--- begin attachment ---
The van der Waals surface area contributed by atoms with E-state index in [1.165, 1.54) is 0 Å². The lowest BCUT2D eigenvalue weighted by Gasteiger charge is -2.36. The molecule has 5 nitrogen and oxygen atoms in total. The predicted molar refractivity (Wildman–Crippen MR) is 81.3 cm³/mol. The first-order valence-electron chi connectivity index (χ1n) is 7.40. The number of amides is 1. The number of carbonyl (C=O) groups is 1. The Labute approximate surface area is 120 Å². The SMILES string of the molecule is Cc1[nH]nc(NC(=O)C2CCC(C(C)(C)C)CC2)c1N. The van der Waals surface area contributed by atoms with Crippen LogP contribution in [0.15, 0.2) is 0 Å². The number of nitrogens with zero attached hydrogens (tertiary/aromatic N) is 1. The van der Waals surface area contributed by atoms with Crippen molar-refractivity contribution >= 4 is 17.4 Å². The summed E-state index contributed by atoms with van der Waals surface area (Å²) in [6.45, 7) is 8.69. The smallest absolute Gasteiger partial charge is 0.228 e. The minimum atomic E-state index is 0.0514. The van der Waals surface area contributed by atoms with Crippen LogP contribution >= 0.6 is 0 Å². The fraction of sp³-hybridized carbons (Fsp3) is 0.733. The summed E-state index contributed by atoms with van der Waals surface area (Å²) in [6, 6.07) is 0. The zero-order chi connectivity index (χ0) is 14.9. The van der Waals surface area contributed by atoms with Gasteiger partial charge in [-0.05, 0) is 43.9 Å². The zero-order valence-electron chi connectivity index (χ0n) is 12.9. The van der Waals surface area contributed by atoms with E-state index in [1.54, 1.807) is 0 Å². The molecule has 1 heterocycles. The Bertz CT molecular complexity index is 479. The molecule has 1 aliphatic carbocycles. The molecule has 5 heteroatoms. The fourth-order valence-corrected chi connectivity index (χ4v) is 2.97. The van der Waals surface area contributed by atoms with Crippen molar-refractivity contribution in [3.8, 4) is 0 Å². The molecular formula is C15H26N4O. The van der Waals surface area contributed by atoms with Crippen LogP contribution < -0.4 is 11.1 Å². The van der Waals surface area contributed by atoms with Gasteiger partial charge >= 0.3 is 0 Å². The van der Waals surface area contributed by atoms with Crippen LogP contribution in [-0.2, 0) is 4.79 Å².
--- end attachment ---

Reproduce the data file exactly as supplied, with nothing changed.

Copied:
The van der Waals surface area contributed by atoms with E-state index in [1.165, 1.54) is 0 Å². The lowest BCUT2D eigenvalue weighted by Gasteiger charge is -2.36. The molecule has 5 nitrogen and oxygen atoms in total. The predicted molar refractivity (Wildman–Crippen MR) is 81.3 cm³/mol. The first-order valence-electron chi connectivity index (χ1n) is 7.40. The number of amides is 1. The number of carbonyl (C=O) groups is 1. The Labute approximate surface area is 120 Å². The SMILES string of the molecule is Cc1[nH]nc(NC(=O)C2CCC(C(C)(C)C)CC2)c1N. The van der Waals surface area contributed by atoms with Crippen LogP contribution in [0.15, 0.2) is 0 Å². The number of nitrogens with zero attached hydrogens (tertiary/aromatic N) is 1. The van der Waals surface area contributed by atoms with Crippen molar-refractivity contribution >= 4 is 17.4 Å². The summed E-state index contributed by atoms with van der Waals surface area (Å²) in [6.45, 7) is 8.69. The smallest absolute Gasteiger partial charge is 0.228 e. The minimum atomic E-state index is 0.0514. The van der Waals surface area contributed by atoms with Crippen LogP contribution >= 0.6 is 0 Å². The fraction of sp³-hybridized carbons (Fsp3) is 0.733. The summed E-state index contributed by atoms with van der Waals surface area (Å²) in [6, 6.07) is 0. The zero-order chi connectivity index (χ0) is 14.9. The van der Waals surface area contributed by atoms with Gasteiger partial charge in [-0.05, 0) is 43.9 Å². The zero-order valence-electron chi connectivity index (χ0n) is 12.9. The van der Waals surface area contributed by atoms with E-state index in [1.54, 1.807) is 0 Å². The molecule has 1 heterocycles. The Bertz CT molecular complexity index is 479. The molecule has 1 aliphatic carbocycles. The molecule has 5 heteroatoms. The fourth-order valence-corrected chi connectivity index (χ4v) is 2.97. The van der Waals surface area contributed by atoms with Crippen molar-refractivity contribution in [3.8, 4) is 0 Å². The molecular formula is C15H26N4O. The van der Waals surface area contributed by atoms with Crippen LogP contribution < -0.4 is 11.1 Å². The van der Waals surface area contributed by atoms with Gasteiger partial charge >= 0.3 is 0 Å². The van der Waals surface area contributed by atoms with Crippen LogP contribution in [-0.2, 0) is 4.79 Å².